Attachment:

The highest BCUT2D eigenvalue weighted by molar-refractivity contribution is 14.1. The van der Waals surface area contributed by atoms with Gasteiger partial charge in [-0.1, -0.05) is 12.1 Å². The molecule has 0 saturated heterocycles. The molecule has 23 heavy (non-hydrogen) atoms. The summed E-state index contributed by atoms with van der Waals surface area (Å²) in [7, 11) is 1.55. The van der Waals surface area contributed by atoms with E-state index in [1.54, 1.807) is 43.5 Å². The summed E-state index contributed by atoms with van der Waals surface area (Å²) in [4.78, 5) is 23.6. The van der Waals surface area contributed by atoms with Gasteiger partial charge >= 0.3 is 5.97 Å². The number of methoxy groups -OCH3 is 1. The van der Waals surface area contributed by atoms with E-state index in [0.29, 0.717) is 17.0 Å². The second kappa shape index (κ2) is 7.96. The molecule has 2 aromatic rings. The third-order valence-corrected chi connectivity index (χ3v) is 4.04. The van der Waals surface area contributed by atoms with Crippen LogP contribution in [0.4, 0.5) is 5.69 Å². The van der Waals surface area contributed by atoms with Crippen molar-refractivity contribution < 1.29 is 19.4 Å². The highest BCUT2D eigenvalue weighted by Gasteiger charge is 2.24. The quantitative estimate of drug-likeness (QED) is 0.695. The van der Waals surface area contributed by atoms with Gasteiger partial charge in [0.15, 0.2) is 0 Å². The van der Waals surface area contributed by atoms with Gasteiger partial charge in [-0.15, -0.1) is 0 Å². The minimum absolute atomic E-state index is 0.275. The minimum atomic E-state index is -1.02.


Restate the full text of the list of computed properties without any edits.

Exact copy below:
The highest BCUT2D eigenvalue weighted by molar-refractivity contribution is 14.1. The van der Waals surface area contributed by atoms with Gasteiger partial charge in [-0.1, -0.05) is 12.1 Å². The molecule has 0 saturated heterocycles. The molecule has 23 heavy (non-hydrogen) atoms. The summed E-state index contributed by atoms with van der Waals surface area (Å²) in [7, 11) is 1.55. The van der Waals surface area contributed by atoms with E-state index in [1.54, 1.807) is 43.5 Å². The summed E-state index contributed by atoms with van der Waals surface area (Å²) in [4.78, 5) is 23.6. The van der Waals surface area contributed by atoms with Gasteiger partial charge >= 0.3 is 5.97 Å². The number of methoxy groups -OCH3 is 1. The van der Waals surface area contributed by atoms with E-state index in [0.29, 0.717) is 17.0 Å². The second kappa shape index (κ2) is 7.96. The molecule has 2 aromatic rings. The third-order valence-corrected chi connectivity index (χ3v) is 4.04. The van der Waals surface area contributed by atoms with Crippen LogP contribution in [0.4, 0.5) is 5.69 Å². The van der Waals surface area contributed by atoms with Crippen molar-refractivity contribution < 1.29 is 19.4 Å². The highest BCUT2D eigenvalue weighted by Gasteiger charge is 2.24. The quantitative estimate of drug-likeness (QED) is 0.695. The van der Waals surface area contributed by atoms with Gasteiger partial charge in [0.15, 0.2) is 0 Å². The van der Waals surface area contributed by atoms with Gasteiger partial charge in [-0.15, -0.1) is 0 Å². The minimum absolute atomic E-state index is 0.275. The minimum atomic E-state index is -1.02.